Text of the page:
In either case, with flow simulation, you set up the conditions and compute torque over a given set of rotor speeds. Your answer/estimate is lying on that line for a given set of conditions - typically you know something else that defines the actual point. Typically at some maximum where it works best is the target. A free RPM problem is not that useful typically but it is where the rotational drag is equal to the torque.

            • Re: Utilizing Flow Simulation To Calculate RPM in a Impeller, Torque maybe? Not typical to other examples..
              Mike Tkachuk

              Mr. McEachern

               

              I would first like to thank you for your time and response, I have done 1 impeller tutorial (is there any others) and I modeled a propeller and did multiple "tutorials" off YouTube, to further gain an understanding/ practice on the flow simulator.

               

              The design is for an Impeller, as it will be contained within a casing/housing system. My intentions was to utilize the radial flow of the fluid (water) induced by the vanes to to make a 360 degree "jet stream" circumferentially & perpendicular to the hosing & impeller. 

              I would greatly appreciate any and all reference materially you could provide me, such as a spread sheet, I will message you privately with email address.

               

              I have attached some photos of the design, I have designed such part that the "Outlet" can be adjusted (shorter/longer) as needed, the reasoning is that I could utilize the interrupted flow by lengthening or shortening to control the velocity, Low speed= High Torque mentality, and further adjust such length to produce 200 RPM in order to produce desired Turbulence and Cavitation properties. Knowing fluid properties, such as volume flow, pressures, density, dynamic viscosity etc.. with respect to  response 'for an impeller you can set pressures and speeds and compute torque and flow rate' would your study be a Transient analysis or Static? From what I understand/ researched, if you wanted to calculate the true RPM of the impeller (or any object) it needs to be Transient, as SolidWorks calculates everything based on the "impeller" being rotated as compared to Static, were the fluid is being rotated around the impeller.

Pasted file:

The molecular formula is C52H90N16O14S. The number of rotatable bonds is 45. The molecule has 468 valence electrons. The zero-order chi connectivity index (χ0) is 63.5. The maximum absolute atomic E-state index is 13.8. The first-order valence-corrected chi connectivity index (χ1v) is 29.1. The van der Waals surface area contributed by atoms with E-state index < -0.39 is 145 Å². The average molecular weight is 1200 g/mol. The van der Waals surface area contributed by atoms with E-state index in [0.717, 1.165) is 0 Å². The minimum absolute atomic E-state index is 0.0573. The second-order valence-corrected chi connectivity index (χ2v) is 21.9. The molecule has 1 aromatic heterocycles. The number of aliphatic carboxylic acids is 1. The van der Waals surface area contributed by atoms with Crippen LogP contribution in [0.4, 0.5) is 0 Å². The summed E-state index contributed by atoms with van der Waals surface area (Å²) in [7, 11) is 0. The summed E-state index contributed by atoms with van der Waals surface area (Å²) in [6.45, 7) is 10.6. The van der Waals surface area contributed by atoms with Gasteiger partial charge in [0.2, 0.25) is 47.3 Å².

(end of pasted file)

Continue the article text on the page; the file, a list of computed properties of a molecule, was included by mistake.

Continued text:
I have attached some photos to further illustrate what I have going on. keeping in mind that this is just the impeller, does not include the housing/casing where it will be seated. All photos have same Inlet and Outlet Locations. I look forward to hearing back from you and thank you once again for your time and advice!

               

              Regards

               

              Mike Tkachuk

               

              IMP-Design 1.GIF

              Description/Legend of Design 1

               

               

               

              IMP-Design 1.2.GIF

              Design 1, Body Transparent, Lids on

               

               

               

              IMP-Flow Channels.GIF

              Design 1,Body hidden, Channels where fluid flow will occur, Orange highlight is the outermost surface where the fluid will be in conntact

               

              IMP- Design 2.GIF

              Design 2,

               

               

              IMP-3.GIF

              Design 3,